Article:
In real world applications, noise effects are high frequency, thus visible at small scale in wavelet analysis, while much of the signal is reflected in low frequencies, i.e. large scale. Gene expression time series measurements can be considered as signal levels; we thus performed a wavelet decomposition of the real signal (seen in the four datasets) corresponding to gene CLN2 in the cell cycle GRN. For this, the signal was resampled using Spline interpo-lation to generate 32 data points. This was necessary because the number of points required for the wavelet analysis needs to be a power of 2, with 25 just larger that the number of samples in each time course dataset. In this way we avoided under-sampling for all datasets and loss of information, as well as

(6)

over-sampling, to reduce interpolation errors. The Haar[12] wavelet was used for decomposition and resulted in 32 coefficients at 5 scales (levels). The last two scales, 4 and 5, containing 4 coefficients, were combined and labelled as level 4,5 coefficients in this paper. The decomposition was performed using the Matlab toolbox WaveLab [8].

3 Results and Discussion

3.1 Performance on Test Datasets

Quantitative integration of cross-platform time-series data is not straightfor-ward, due to platform differences that may interfere with the model which, in consequence, may describe a different process. This is why we have chosen the train/test datasets methodology, to make sure the data is compatible and the models obtained valid.

The results show that for a specific time series used as a test dataset, the data fit of the models obtained from multiple inference datasets is generally better that for those models inferred from one time series, as shown in Figure 1. For instance, in using the Spellman dataset to test models inferred from PramilaL and Hasse together, the figure shows the RSS (Residual Sum of Squares) values to be, on average, lower than when using each dataset sepa-rately. This indicates that even though the points added when moving from one to more datasets are from a different source, the resulting model still cap-tures more essential feacap-tures in the data, (as expected when adding different time points from a single platform), and, in consequence, is better able to describe new test data.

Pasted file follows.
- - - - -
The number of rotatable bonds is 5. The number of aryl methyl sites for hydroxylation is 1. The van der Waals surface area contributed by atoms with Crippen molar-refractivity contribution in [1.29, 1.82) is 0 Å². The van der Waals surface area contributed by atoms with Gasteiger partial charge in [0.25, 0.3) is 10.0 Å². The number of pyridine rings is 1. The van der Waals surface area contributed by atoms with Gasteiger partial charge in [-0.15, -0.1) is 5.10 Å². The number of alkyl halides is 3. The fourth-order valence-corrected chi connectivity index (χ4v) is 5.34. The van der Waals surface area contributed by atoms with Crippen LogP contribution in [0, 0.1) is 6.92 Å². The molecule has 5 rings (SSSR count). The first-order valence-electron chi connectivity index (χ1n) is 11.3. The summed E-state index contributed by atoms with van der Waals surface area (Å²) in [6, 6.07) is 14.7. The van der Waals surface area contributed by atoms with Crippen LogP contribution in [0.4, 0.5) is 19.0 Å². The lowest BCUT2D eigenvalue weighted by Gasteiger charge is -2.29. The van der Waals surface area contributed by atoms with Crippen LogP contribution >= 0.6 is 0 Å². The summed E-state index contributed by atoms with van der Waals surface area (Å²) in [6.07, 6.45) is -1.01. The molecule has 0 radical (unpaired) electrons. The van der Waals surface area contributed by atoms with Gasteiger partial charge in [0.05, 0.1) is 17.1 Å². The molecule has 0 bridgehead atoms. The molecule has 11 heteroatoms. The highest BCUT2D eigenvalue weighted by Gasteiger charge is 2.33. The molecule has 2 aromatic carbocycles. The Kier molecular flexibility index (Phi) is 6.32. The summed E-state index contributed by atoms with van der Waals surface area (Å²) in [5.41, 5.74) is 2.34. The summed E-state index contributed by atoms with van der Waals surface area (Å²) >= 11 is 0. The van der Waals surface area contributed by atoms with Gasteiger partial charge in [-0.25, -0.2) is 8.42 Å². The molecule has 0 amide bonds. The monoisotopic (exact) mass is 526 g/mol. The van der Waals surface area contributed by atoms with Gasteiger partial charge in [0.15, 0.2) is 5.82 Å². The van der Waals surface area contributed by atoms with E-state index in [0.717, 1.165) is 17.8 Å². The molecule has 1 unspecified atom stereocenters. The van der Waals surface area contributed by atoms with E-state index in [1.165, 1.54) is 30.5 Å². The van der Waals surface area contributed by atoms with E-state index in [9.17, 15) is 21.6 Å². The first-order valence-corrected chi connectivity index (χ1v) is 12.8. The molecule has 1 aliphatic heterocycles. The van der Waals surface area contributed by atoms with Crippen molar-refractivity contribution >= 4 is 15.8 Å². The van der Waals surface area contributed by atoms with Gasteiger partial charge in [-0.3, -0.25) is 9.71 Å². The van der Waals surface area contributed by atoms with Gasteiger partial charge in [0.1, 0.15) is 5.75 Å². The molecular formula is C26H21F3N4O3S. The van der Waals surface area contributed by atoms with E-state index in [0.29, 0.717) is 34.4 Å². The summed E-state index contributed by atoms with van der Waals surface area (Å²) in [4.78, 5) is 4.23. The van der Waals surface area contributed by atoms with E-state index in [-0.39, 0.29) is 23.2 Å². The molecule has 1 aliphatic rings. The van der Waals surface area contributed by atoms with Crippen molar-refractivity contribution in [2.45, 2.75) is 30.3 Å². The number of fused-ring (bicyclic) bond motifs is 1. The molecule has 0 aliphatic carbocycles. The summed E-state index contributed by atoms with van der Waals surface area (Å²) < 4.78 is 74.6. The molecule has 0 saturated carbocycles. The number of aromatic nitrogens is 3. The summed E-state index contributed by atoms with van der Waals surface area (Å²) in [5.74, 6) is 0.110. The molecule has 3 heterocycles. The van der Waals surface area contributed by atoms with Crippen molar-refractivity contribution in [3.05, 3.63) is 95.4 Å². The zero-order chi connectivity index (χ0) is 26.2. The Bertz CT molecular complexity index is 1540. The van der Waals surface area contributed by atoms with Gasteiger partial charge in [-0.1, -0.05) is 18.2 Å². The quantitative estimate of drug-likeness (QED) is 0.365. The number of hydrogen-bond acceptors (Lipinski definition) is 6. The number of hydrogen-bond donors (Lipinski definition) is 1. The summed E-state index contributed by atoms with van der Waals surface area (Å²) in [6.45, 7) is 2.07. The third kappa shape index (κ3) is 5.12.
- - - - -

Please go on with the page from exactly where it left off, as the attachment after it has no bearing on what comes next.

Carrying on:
Figure 1 also displays an expected exception: datasets PramilaS and Prami-laL describe one another very well, as the performance of the models obtained by using one as inference dataset, and the other as test dataset, is better that when using more datasets. This is, probably, due to the fact that the mea-surements are performed on the same platform and in the same laboratory (although at different times), so the datasets lie in the same space and are very close to one another (the measuring time spans also overlap). This ex-plains the behaviour seen for the Spellman and Hasse test datasets: the RSS values for the models inferred from both PramilaL and PramilaS datasets are not significantly different than when using each of these individually. This in-dicates that, when two datasets are very similar, and the measurement time points overlap, the integration does not significantly improve the RSS criteria. However, we believe that, had the time spans been different, the integration would have brought value to our experiments, as seen for the heterogeneous datasets in this analysis.

(7)

Pl H Ps PlPs PlH PlPsH S Pl H PlH SH SPl SPlH S H Ps SPs SH S Pl Ps PlPs SPs SPl SPlPs 1e−01 1e+01 1e+03 1e+05 RSS

Spellman

PramilaS

PramilaL

Hasse

Fig. 1 Performance of models on test datasets. Graphs are displayed as notched boxplots [15], (showing medians and quartile ranges over 20 models for each experiment), using the R module from Wessa.net [28], in order to allow for an analysis of the distribution of RSS values over all models obtained in different runs for each experiment, and to identify statistically significant differences between these. On the𝑥axis different experiments are represented, using one to three inference datasets as follows: S - Spellman, Pl - PramilaL, Ps - PramilaS, H - Hasse. The four boxes correspond to the four datasets used for test, as labelled.

3.2 Wavelet Analysis